Kids Hungama TV – going all set to get rolling in Aug-Sept

Hungama TV – going all set to get rolling in Aug-Sept

Author | Noor Fathima Warsia | Wednesday, Jun 30,2004 8:08 AM

Hungama TV – going all set to get rolling in Aug-Sept

In its endeavour to aim for an August–September launch, Hungama TV is crystallising resources on all fronts. Not only are the people in place, programmes and the marketing activities have rolled out too. Purnendu Bose, COO, Hungama TV, expresses that all efforts are directed to achieve one aim – redefine kids’ entertainment.

On its people front, the channel has Vice President, Programming, in Shalini Rawla, who comes with an advertising background. Rajeev Chakrabarti, Head of Marketing, is from broadcasting but as per Bose, Hungama made sure that he got rid of his ‘relevant experience’. The responsibility of ad sales is handled by Niloufer Dundh who has a radio background. Soumen Ghosh is VP operations and technical, and Kevin Pariera, who heads distribution, has a sports background.

Hungama TV follows a strategy of conducting research including children and then bases its decisions on the findings of the research. The channel has recently launched the ‘Hungama Captain Hunt’, which will give it a kids’ panel, who as per the channel will be included in all channel related decisions.

“This would identify with the kids,” explains Bose, “Children are familiar with school captains, house captains and this title would be a matter of pride not only for the child but also for the school. We already have huge response from children, parents, school principals and even sponsors.”

Hungama has correspondingly rolled out the school contact programme where over 5.5 lakh application forms are distributed in 500 schools across 10 cities encouraging participation of kids from the core target of 8-14 yrs. This would be followed with audition rounds in key cities culminating into a finale in Mumbai.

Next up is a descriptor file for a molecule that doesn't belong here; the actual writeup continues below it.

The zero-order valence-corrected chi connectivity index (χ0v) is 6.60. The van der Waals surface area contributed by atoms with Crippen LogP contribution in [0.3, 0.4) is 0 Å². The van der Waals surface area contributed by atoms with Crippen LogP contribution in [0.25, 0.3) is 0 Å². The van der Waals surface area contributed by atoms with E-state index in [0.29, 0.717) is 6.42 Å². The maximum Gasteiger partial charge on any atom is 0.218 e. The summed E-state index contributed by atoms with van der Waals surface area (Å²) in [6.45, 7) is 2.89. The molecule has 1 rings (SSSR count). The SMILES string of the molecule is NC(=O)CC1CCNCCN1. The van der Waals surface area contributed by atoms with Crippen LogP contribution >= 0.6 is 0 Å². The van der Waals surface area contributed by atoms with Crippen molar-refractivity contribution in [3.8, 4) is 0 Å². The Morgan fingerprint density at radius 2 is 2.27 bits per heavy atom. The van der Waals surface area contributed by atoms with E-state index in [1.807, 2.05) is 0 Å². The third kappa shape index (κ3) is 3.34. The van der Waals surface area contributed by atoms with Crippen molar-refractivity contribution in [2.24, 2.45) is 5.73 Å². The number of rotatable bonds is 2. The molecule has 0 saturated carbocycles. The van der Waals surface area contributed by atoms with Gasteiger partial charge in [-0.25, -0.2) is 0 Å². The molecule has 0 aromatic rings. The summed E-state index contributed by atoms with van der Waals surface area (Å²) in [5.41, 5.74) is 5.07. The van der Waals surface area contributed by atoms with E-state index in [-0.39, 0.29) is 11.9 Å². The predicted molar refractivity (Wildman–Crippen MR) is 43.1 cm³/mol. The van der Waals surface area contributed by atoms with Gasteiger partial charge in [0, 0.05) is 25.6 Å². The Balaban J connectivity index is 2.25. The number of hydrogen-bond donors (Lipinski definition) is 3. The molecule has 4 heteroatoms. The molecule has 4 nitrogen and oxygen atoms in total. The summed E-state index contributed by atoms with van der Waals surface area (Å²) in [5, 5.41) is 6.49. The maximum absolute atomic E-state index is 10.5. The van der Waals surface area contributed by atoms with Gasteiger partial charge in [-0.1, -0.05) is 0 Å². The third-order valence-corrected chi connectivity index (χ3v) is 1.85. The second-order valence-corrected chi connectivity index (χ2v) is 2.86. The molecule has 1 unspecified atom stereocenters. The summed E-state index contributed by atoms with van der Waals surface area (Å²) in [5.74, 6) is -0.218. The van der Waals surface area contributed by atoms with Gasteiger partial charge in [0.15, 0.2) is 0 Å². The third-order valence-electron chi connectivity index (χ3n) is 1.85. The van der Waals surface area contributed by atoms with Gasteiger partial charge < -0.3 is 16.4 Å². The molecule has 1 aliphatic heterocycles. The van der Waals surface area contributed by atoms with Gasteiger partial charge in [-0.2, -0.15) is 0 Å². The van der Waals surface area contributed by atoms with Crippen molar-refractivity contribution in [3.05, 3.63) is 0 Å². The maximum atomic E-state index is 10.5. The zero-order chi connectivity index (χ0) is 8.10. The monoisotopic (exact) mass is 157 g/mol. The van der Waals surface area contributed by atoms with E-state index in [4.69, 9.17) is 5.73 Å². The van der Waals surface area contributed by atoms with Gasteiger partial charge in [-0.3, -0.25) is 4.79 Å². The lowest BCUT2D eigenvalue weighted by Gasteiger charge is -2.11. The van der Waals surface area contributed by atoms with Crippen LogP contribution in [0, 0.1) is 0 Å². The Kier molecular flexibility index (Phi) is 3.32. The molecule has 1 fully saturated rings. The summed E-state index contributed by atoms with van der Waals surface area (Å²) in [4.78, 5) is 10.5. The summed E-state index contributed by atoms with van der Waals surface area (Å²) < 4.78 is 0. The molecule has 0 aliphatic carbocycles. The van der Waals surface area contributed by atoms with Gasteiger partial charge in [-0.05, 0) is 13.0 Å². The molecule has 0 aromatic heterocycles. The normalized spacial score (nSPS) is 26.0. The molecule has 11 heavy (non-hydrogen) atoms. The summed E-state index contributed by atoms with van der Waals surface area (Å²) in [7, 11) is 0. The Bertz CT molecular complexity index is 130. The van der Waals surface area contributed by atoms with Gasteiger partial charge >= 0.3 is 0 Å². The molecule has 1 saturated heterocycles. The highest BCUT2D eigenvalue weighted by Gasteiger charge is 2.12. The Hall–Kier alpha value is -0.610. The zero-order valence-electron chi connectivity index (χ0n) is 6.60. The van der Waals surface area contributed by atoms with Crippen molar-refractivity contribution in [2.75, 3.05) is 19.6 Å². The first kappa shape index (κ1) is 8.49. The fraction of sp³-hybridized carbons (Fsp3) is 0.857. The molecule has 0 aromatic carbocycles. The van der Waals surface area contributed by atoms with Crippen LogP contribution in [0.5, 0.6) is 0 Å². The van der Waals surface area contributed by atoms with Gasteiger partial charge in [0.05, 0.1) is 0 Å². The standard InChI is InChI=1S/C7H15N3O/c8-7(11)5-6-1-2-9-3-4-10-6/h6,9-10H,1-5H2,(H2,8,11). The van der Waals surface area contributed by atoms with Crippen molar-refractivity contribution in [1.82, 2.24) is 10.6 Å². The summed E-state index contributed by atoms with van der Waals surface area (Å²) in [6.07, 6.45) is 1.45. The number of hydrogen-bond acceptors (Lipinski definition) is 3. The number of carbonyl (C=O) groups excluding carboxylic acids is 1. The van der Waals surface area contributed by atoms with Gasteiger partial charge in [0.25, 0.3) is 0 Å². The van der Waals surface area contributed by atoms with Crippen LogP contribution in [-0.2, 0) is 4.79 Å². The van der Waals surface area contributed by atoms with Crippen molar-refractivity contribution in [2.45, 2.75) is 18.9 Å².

Throwing more light on the programming strategy, Bose explains that breaking a day for specific segment of the kids' audience is an outdated way of operating. “That's the conventional way. We are not looking at a ‘stage’ in their life but a ‘day’ in their life. The idea is to offer programming that becomes a relevant daypart in their TV viewing habits. Hence a weekday is different from Saturday, which is different from a Sunday,” he says.

As he puts it, the decision to offer programming beyond animation is taken only after a comprehensive research. “The programming is multi-genre, covering a spectrum as wide as comedy, drama, fantasy, adventure, thriller, game shows, movies, musicals - everything that entertains a child. We started with 274 concepts, we narrowed down to 60 pilots and we obviously would be placing the top 20-25 shows in our FPC,” says Bose.

The channel plans a nationwide research and the top five programmes that would came up in that would be treated as the channel drivers. Bose also explains that children are likely to get bored with too much repetition: “Coupled with the fact that they have shorter attention spans, we have to keep them constantly engaged. We will have more than eight hours of original programming everyday.”

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